Monday, 3 April 2017
The fair-to-middling sleep: "City of Tiny Lights"
A homecoming project for both director Pete Travis (Vantage Point, Dredd) and leading man Riz Ahmed (The Night Of, Rogue One), the self-conscious neo-noir City of Tiny Lights imposes certain generic elements (femmes fatales and damsels in distress, a white-knight hero) upon the streetmap of multicultural 21st century London to generally indifferent effect. As Ahmed's private investigator Tommy Akhtar sets out on his cherchez la femme quest for a missing Slavic hooker with blood on her hands, and tries not to disappear down the rabbit hole of his own schoolyard memories, the phrase that keeps coming up is "episodic allegory". The film, adapted by author Patrick Neate from his own novel, merits but one of those two descriptives. Akhtar asks the right questions and shuffles through the long night towards a form of enlightenment, encountering such topical tropes as dodgy developers and Islamic fundamentalists, but the film proves flatfooted and self-contained in a way particular to the BBC Films logo that appears on screen in the opening seconds: it's all too clearly TV waiting to happen, flicking perfunctorily around within the kind of A-plot/B-plot structure that might have been better fleshed out over the course of a five-part miniseries.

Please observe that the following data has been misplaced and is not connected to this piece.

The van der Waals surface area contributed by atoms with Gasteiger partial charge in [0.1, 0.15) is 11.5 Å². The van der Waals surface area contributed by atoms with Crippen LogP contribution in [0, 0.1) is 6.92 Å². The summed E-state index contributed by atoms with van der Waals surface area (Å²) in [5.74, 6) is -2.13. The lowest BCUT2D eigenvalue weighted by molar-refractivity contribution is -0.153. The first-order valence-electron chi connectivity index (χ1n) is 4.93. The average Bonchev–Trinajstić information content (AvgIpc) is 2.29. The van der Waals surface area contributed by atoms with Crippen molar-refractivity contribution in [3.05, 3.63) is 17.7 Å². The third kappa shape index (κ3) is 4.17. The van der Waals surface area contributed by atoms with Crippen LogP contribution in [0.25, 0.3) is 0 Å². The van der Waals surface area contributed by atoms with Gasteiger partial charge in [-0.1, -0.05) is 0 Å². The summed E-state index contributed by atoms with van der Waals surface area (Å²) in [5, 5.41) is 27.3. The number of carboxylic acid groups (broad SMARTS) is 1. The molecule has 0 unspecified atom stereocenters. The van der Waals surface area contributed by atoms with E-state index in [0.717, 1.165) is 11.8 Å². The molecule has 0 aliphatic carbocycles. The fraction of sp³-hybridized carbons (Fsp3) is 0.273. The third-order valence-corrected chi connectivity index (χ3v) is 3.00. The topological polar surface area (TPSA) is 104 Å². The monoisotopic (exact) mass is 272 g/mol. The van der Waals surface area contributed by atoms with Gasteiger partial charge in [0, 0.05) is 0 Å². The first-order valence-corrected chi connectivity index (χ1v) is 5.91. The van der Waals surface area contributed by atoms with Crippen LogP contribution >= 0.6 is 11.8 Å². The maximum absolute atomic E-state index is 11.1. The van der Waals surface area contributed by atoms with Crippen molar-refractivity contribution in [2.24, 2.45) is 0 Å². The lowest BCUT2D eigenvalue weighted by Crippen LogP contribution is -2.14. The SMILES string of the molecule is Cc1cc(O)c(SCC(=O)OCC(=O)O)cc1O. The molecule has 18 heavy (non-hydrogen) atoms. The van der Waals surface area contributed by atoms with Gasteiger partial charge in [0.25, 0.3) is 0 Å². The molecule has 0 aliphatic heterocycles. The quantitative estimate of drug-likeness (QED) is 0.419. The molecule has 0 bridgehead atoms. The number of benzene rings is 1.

In the absence of much narrative or character depth, Travis - who, we must conclude, was incredibly unlucky with the box-office failure of Dredd, a rare comic-book release that actually deserved sequels - gives it a thin patina of style, all lens flare, neon filters and undermotivated handheld. Yet it's no more than one might chance upon in BBC4's Saturday night crime slot; in this altogether boxy context, it leaves us with something more Chicken Cottage than Chungking Express. It'll likely be remembered - if at all - as a repository of emergent, of-the-moment actors (Ahmed, Billie Piper, Cush Jumbo) who've yet to establish themselves on the big screen and therefore presumably come a little cheaper, yet the show is comprehensively stolen by the juvenile leads, who lend some spark to an otherwise pretty somnolent throughline: the younger versions of Ahmed and Piper's characters (Reiss Kershi-Hussain and Hannah Rae) have been exceptionally well cast, while Mohammad Ali Amiri makes an impression in a handful of scenes as the P.I.'s hoodie-clad sidekick. A bit more of his rude energy might have lifted the whole, but even he ends up in a coma come the final act.
City of Tiny Lights opens in selected cinemas from Friday.